Hello Friday! I'm officially on vacation- this morning I headed into San Francisco to meet my mother for an early breakfast at The Mill (the toast above was their country bread with peanut butter, honey, and sea salt) followed by a visit to the de Young to see the Hockney exhibit (I have to admit- we both hated it) and a bit of shopping before meeting up with my dad for lunch at Campton Place. Then I went and got a haircut before heading up to Napa for dinner. Basically the nicest day ever and a fantastic start to the holiday break. Back soon with some pictures from our early Thanksgiving in Napa!

Wednesday, November 20, 2013

it's-almost-vacation lunch

Yesterday we had the first rain of the season. This is good- it's been desperately dry up in these parts- and to be honest, I kind of enjoy gray, rainy days where it's perfectly acceptable to stay inside in an oversize sweater and house slippers. This is how you know I'm a born and bred Californian- rain is a novelty.

Anyway, I love that it feels like fall and that we are so close to Thanksgiving. One of the real perks, in my opinion, of being back in school is that we get such a lovely long break at Thanksgiving- in my case, ten glorious days. Daniel and I are headed up to Napa on Saturday for an early celebration with his family (I've been tasked with making a soup and brussel sprouts) and then I'm flying to San Diego on Sunday to spend the rest of the week with my family, minus my brother, who is currently galavanting around Europe. Good times. 

In the meanwhile, I have a bunch of errands and last-minute schoolwork and packing to take care of, so nothing terribly exciting to report. Instead, I offer you a picture of my humble lunch. Because I'm heading out of town for ten days, I've resisted buying groceries and have spent the past few days trying to cobble together meals from the depths of my cupboards. Lunch was made up of bits of cheese leftover from my trip to Pt. Reyes over the weekend, supplemented with nuts, olives and a few crackers. Not bad at all.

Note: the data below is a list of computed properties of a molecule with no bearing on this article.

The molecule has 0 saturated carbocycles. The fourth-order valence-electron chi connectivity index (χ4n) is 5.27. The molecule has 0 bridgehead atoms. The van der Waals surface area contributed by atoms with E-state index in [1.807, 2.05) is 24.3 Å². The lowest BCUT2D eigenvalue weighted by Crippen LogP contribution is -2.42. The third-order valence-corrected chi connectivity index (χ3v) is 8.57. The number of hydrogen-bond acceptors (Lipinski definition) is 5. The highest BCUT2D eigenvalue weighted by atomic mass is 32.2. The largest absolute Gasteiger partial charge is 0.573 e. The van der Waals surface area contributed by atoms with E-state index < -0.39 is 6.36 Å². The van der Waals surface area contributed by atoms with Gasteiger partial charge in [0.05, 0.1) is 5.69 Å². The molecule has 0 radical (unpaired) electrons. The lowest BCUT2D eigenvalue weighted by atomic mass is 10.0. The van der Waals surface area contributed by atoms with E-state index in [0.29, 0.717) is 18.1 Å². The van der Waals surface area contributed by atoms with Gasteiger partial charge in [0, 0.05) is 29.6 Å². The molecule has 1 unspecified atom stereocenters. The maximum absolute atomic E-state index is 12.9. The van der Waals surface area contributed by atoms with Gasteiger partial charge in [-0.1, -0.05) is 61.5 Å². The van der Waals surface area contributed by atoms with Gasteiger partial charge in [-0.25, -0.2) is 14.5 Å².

Monday, November 18, 2013

hog island oyster co.

I've written about Hog Island Oyster Co. in Marshall before but I couldn't resist putting up a few pictures from the weekend. On Sunday, I drove out to Point Reyes with Kinzie, one of my closest friends from college, and two of her friends from high school. It was the perfect little day trip- we stopped at Bovine Bakery for breakfast and then drove out to do a hike along Skyline Ridge off of Limantour Road. The weather was clear and a little chilly- perfect for hiking- and when we were done, we piled back into the car and drove out to Marshall.

It's really just one of my favorite places ever. You bring a picnic (in our case, this meant lots of cheese, cured meats, a good baguette, some fruit and cookies, and of course, champagne) and buy oysters there. I've never been able to score one of the tables where you can shuck your own oysters (they book out months in advance) but I'm perfectly happy to sit back, relax, and let an experienced professional shuck oysters for me. We had a mix of raw oysters and oysters barbecued with chipotle bourbon butter- it was all terrific.